Vegas Voices is a weekly series featuring notable Las Vegans.
It was Chuck Maguire’s first day of conducting the new orchestra at Desert Springs United Methodist Church and the string players didn’t show up.
Under the stress of completing his doctorate at UNLV and a now-collapsing orchestra, he sought wisdom by asking himself what his recently deceased music professor would have done.
“I thought, ‘What would Gerald Welker do?’ He would take the 10 wind players and do it with them,” Maguire says.
With that, The Desert Winds, a Las Vegas-based wind ensemble, was born. This year, the nonprofit orchestra celebrates its 10th anniversary.
Maguire hadn’t planned on staying in Las Vegas after completing his doctorate of musical arts in conducting at UNLV’s School of Music. But he found that the city grew on him.
“I care about music education. I want kids to know they can go to college and don’t need to major in music but can get music scholarships,” Maguire says. “Las Vegas is a city that’s ripe to make change happen.”
Maguire has carved out a space in Las Vegas where he can do everything he loves within all levels of music.
He conducts the 46 musicians of The Desert Winds and the high school students who comprise The Honor Winds youth ensemble.
He teaches band to middle school students at Pinecrest Academy Inspirada. And, as director of the Conservatory, he oversees the music programs and 20 teachers for all three Pinecrest locations.
In its 10 years, he’s fostered the growth of The Desert Winds from a 10-piece ensemble into a community band that holds multiple concerts throughout the year.
“I did not anticipate it would go beyond the first season,” Maguire says. “But it’s grown, the quality of players has risen. A lot of pro and college level musicians play with us.”
Today, The Desert Winds and The Honor Winds are under the umbrella of the Making Music Matter Foundation, which also produces a yearly summer camp in which the musicians provide free private music training for campers.
“We try to cover every level of musician,” Maguire says.
Review-Journal: When did you first realize your love for music?
Chuck Maguire: I was in third grade and I heard Leroy Anderson’s “Sleigh Ride.” The high school band came to my elementary school. I remember hearing it for the first time, with the conductor. And I fell in love. That piece did it for me. So I remember going home that night and telling my dad and he said, ‘Well, you have to go to college.’ I said I don’t want to go to college. I don’t want to go anywhere past 12th grade. He said I had to play an instrument. I went to my room and cried. I was very upset I couldn’t just skip playing an instrument and be the guy with the stick leading the group. Eventually in fifth grade I started playing trombone. I hated it and switched to flute.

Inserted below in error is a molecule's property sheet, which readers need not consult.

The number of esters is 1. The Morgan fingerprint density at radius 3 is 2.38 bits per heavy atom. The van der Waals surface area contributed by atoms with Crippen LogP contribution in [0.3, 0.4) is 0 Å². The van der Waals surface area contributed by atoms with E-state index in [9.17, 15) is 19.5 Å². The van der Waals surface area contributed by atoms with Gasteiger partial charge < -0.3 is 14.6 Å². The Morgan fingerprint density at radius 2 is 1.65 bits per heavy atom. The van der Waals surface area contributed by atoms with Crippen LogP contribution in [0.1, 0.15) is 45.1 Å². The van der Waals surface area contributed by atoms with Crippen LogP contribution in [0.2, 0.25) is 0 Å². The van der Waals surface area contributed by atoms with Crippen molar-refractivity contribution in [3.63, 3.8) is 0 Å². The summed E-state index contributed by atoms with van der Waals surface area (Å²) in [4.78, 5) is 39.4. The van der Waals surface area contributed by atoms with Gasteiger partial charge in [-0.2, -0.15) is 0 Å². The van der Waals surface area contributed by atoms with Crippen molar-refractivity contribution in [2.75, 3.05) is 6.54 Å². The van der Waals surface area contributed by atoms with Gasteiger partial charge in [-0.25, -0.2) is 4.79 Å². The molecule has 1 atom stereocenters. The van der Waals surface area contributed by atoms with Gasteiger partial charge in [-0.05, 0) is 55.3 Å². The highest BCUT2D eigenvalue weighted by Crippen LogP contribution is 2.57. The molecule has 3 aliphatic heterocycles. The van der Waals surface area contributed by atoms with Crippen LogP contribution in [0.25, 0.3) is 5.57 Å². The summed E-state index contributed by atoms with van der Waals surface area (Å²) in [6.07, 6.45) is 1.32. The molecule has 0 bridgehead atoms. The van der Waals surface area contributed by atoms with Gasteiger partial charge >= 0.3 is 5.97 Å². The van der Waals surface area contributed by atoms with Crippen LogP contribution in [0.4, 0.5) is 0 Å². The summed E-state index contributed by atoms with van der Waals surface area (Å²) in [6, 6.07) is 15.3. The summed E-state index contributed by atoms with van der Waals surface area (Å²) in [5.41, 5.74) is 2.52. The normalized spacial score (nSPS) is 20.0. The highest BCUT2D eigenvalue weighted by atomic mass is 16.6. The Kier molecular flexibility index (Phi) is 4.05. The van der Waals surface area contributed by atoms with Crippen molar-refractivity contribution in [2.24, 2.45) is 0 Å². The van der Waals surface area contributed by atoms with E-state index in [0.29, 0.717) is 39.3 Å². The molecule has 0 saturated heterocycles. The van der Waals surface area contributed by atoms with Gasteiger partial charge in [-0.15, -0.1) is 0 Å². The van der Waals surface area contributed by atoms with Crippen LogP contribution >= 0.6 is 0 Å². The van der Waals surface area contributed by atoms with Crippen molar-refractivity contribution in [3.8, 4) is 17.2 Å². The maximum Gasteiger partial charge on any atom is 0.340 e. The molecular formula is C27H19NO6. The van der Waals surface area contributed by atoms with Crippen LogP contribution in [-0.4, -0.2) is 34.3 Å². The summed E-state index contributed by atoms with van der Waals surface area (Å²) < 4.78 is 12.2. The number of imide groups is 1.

What kind of challenges do you face in leading a nonprofit?
The largest challenge is always money. In the nonprofit sector, there are so many people with so many different causes and all have equal needs. In the sea of nonprofits, how do you portray a music organization that pays for lessons the way that you do an organization that maybe supports the homeless? It’s a challenge of convincing people that what you’re trying to do is worthwhile. As a nonprofit, we are not making money. We spend every dollar we have and most gets spent on children we’re training or music we’re playing, but we’re not in the business of pulling in millions and millions.
How do you describe culture in Las Vegas?
“There’s not enough culture in Las Vegas.” I got tired of hearing that. It’s a frustrating term to hear people say because Las Vegas does have culture. It does sometimes take a backseat to the entertainment aspect of the Strip. But the community is being well reflected. We get so focused on things on the news, we come to concerts to remember that we have things in common. I think it’s vital that we’re here and have the opportunity to make a difference and make art and make music. There is culture and it’s happening and it’s awesome.
How have your teachers inspired you as a musician?
I can look back to every aspect of what I’m doing and there is a music teacher who infused that knowledge or catalyzed that level of growth that brought me to a place of understanding.
If you’re going to be a really good teacher, you’re a lifelong learner. I’ve had so many teachers who were lifelong learners. My English teacher in high school was a novelist. My science teacher researched lupus. These were professionals in their field who chose at some point to come to education because they cared enough about kids. That was so inspirational to me that they cared enough about kids and building kids up. It’s partly inspiration, partly knowledge and every teacher has a difference role.
What instruments do you play?
I have a very cursory level of knowledge on every instrument: piano, flute, piccolo, saxophone, oboe, clarinet, French horn, trumpet, euphonium, mallet percussion. I took lessons on every instrument. I felt like I needed to be well-versed on how every instrument sounds. I use that knowledge on beginners and it’s so much fun. I have a lot of friends who ask me: “You have a doctorate; why do you teach middle school?” The answer is simple, because I can. So many people feel so lofty and separated from the basic elements of society and want to conduct professional symphonies, which is cool. I have all this knowledge and inspiration and anything you can do to help inspire kids at that age, you have a role in shaping them.
Contact Janna Karel at jkarel @reviewjournal.com. Follow @jannainprogress on Twitter.